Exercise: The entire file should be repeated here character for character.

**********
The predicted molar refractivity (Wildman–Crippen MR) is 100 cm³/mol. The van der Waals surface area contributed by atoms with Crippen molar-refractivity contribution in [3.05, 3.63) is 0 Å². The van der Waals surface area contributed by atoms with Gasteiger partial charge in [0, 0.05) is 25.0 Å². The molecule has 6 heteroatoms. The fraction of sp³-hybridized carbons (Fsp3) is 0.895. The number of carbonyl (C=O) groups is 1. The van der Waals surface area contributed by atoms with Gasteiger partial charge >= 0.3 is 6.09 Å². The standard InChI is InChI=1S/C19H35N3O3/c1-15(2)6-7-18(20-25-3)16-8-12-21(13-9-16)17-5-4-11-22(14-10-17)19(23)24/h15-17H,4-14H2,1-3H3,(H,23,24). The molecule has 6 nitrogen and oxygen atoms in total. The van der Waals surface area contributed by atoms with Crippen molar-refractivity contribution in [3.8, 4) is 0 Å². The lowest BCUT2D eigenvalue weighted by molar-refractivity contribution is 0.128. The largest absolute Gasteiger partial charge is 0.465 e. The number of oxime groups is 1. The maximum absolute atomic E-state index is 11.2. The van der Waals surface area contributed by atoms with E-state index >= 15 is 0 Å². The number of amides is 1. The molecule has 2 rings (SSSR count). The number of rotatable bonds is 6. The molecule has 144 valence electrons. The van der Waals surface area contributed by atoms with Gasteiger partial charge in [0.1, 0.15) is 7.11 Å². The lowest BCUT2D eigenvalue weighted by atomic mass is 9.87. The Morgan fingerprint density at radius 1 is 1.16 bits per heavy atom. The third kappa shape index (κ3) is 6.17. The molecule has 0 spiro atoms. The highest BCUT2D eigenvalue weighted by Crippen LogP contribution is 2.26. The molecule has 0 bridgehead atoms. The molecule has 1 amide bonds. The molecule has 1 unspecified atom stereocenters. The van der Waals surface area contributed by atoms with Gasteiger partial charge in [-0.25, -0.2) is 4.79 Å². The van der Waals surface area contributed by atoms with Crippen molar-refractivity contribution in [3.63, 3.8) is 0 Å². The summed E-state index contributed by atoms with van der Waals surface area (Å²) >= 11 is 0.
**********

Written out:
The predicted molar refractivity (Wildman–Crippen MR) is 100 cm³/mol. The van der Waals surface area contributed by atoms with Crippen molar-refractivity contribution in [3.05, 3.63) is 0 Å². The van der Waals surface area contributed by atoms with Gasteiger partial charge in [0, 0.05) is 25.0 Å². The molecule has 6 heteroatoms. The fraction of sp³-hybridized carbons (Fsp3) is 0.895. The number of carbonyl (C=O) groups is 1. The van der Waals surface area contributed by atoms with Gasteiger partial charge >= 0.3 is 6.09 Å². The standard InChI is InChI=1S/C19H35N3O3/c1-15(2)6-7-18(20-25-3)16-8-12-21(13-9-16)17-5-4-11-22(14-10-17)19(23)24/h15-17H,4-14H2,1-3H3,(H,23,24). The molecule has 6 nitrogen and oxygen atoms in total. The van der Waals surface area contributed by atoms with Crippen molar-refractivity contribution in [3.8, 4) is 0 Å². The lowest BCUT2D eigenvalue weighted by molar-refractivity contribution is 0.128. The largest absolute Gasteiger partial charge is 0.465 e. The number of oxime groups is 1. The maximum absolute atomic E-state index is 11.2. The van der Waals surface area contributed by atoms with E-state index >= 15 is 0 Å². The number of amides is 1. The molecule has 2 rings (SSSR count). The number of rotatable bonds is 6. The molecule has 144 valence electrons. The van der Waals surface area contributed by atoms with Gasteiger partial charge in [0.1, 0.15) is 7.11 Å². The lowest BCUT2D eigenvalue weighted by atomic mass is 9.87. The Morgan fingerprint density at radius 1 is 1.16 bits per heavy atom. The third kappa shape index (κ3) is 6.17. The molecule has 0 spiro atoms. The highest BCUT2D eigenvalue weighted by Crippen LogP contribution is 2.26. The molecule has 0 bridgehead atoms. The molecule has 1 amide bonds. The molecule has 1 unspecified atom stereocenters. The van der Waals surface area contributed by atoms with Gasteiger partial charge in [-0.25, -0.2) is 4.79 Å². The van der Waals surface area contributed by atoms with Crippen molar-refractivity contribution in [3.63, 3.8) is 0 Å². The summed E-state index contributed by atoms with van der Waals surface area (Å²) >= 11 is 0.